Tune in and Step Right up... It's the Man With Two Faces

He's dangerous, inaccessible, vulnerable, sexy, secretive, and these days, dominating cable TV's leading men.
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From sideshow performers to masked superheroes, "the man with two faces" is no stranger to American pop culture. He's dangerous, inaccessible, vulnerable, sexy, secretive, and these days, dominating cable TV's leading men.

What's the appeal of "the man with two faces"? And why so suddenly has he become a mainstay in the shows we love to watch?

"Jonathan Ames" played by Jason Schwartzman on Bored to Death is a kooky writer, suffering a sophomore slump when his publisher drops him. Making matters worse, his girlfriend also dumped him and he spends too much time with an aging lothario/ publishing magnate, cynical cartoonist, a bottle of cheap white and bag of expensive pot. Until... he places an ad on Craigslist as an amateur private eye. Over the course of two seasons, we've seen Jonathan live two lives: that of the neurotic, self-deprecating, pothead-Brooklyite-intellectual (you can flash me those puppy dog eyes any time, Jason Schwartzman) and that of a thrill-seeking sleuth, a private dick, who (by the end of Season 2) can be kind of slick.


"Hank Moody" played by David Duchovny on Californication is another writer who wrestles with the blank page, and like Schwartzman's Jonathan, lives his adult life as a somewhat of a stunted adolescent. Hank's had many successes, a hit novel and film adaptation, as well as a family with long time girlfriend and mother of his child, Becca, who actually is a teenager. Yet Hank seems to sabotage each success because he can't quit booze, drugs, and women. Each is a habit that compels him so absolutely, (why? He never reveals that to viewers, though we are treated to a slew of excuses) belying any semblance of stability, maturity, or completeness required of an accomplished professional, devoted partner, and father. We see him struggle about living this double live -- that's the emotional push-pull of the show. When his teenage daughter, (in Season 3 being raised by Hank in California while her mother takes a job in New York) tells him she lives in a "bordello," all he can do is nod, agree, and apologize.


"Omar Little" played by Michael Kenneth Williams on The Wire needs no introduction. Kids in the street yell, "Omar's coming!" and everyone scatters. In an ensemble cast of knockout performances, Omar's the fan favorite. While McNulty broods over living a split existence: family man/womanizer; good cop/bad cop, Omar is at peace with the contradictions that define him; they make up his code. "I ain't never put my gun on nobody that wasn't in the game," he says with conviction. He'll steal from and brutally execute his enemies, but won't use profanity and takes his grandmother to church on Sunday. He's the hood playa in every way: counts stacks, carries a shotgun, and wears a Matrix leather pimp duster. He's also openly gay, monogamously loving his partners and expecting loyalty in return. Williams, an OG Brooklyn performer, says about Omar's double life, "It is what it is, and he is fine with his bottom line." He doesn't play into any stereotype, gay or gangsta. But who can miss that chin-to-brow scar, splitting his face in two.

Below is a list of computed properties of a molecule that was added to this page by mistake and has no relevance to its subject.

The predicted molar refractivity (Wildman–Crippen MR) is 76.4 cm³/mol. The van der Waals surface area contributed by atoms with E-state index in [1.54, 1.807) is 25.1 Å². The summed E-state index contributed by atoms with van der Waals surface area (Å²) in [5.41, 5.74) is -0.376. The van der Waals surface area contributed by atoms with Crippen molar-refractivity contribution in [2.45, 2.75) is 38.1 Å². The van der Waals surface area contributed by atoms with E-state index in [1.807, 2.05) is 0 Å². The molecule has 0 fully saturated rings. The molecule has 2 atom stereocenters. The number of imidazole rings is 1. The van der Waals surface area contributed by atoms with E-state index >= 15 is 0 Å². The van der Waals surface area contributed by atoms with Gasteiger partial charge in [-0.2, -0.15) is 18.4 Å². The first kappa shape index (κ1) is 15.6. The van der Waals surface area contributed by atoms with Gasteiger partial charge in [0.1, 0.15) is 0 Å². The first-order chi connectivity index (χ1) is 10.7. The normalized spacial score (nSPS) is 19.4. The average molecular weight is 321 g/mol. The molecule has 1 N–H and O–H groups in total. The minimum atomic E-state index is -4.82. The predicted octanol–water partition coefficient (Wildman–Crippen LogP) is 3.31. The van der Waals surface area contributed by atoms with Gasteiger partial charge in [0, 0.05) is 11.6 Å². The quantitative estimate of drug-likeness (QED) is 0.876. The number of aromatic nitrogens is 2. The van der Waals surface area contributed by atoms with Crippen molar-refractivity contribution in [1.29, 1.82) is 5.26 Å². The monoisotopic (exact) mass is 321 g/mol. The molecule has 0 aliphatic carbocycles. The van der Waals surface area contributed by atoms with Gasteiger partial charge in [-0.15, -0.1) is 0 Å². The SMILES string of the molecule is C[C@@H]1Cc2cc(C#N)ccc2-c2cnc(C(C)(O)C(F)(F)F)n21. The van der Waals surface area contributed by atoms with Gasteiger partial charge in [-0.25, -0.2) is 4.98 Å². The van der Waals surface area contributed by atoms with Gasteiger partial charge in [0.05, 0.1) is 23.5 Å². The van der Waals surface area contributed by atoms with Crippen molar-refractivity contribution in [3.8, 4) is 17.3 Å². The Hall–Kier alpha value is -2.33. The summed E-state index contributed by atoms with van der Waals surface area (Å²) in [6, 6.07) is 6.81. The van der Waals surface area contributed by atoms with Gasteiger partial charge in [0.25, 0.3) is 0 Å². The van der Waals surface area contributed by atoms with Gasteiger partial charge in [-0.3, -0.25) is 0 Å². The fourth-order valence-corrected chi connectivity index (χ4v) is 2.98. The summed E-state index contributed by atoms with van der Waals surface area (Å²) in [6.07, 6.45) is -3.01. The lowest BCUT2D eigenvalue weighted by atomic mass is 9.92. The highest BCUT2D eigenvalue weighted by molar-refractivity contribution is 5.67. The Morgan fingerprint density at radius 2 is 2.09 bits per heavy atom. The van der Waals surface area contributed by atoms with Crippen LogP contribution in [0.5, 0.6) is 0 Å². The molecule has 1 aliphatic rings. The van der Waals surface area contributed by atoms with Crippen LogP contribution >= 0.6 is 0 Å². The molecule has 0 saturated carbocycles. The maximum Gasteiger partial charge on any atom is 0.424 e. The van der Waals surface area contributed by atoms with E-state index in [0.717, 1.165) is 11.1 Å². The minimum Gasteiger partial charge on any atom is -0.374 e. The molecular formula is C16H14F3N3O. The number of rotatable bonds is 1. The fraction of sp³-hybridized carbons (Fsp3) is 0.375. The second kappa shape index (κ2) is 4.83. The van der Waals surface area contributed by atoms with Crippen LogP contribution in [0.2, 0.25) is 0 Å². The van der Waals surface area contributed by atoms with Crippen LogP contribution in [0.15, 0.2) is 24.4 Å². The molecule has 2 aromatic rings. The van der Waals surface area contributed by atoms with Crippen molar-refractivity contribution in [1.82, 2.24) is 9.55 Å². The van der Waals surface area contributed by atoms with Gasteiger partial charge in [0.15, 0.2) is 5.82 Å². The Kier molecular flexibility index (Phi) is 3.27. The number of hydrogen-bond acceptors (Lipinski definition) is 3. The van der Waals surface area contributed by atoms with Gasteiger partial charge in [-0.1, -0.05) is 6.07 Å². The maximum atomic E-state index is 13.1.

"Don Draper" played by John Hamm on Mad Men leads the ultimate double life. While not a superhero, Don Draper is everyman's Casanova, talking men and women alike into believing every idea that falls from his lips. There's just one catch: Don Draper, ad exec, family man, lover-of-the-ladies is the complete creation of Dick Whitman, son of a Midwestern prostitute who assumes the identity of a fallen soldier. Just as in Californication, the emotional allure of Mad Men lies in its leading man trying to negotiate his double life. At the end of Season 4, when Don's latest lover, Dr. Faye, learns Don's true identity, she urges him to fess up so he can "live life like the rest of us." This sends Don into a panic so unnerving he thinks he's having a heart attack; this is not the Don Draper we've known for four seasons -- the guy who tosses back bourbon, lights up and handles it -- whatever it may be. Like the viewers who watch his drama unfold, Don too is captivated by the appeal of "two faces" and cannot imagine living an integrated life.


It's naïve to think that we all can't be too faced at times. But these leading men build their entire identities around self-imposed contradictions. Character contradictions are compelling -- they suggest grit, depth, and mystery. And us viewers can't get enough.

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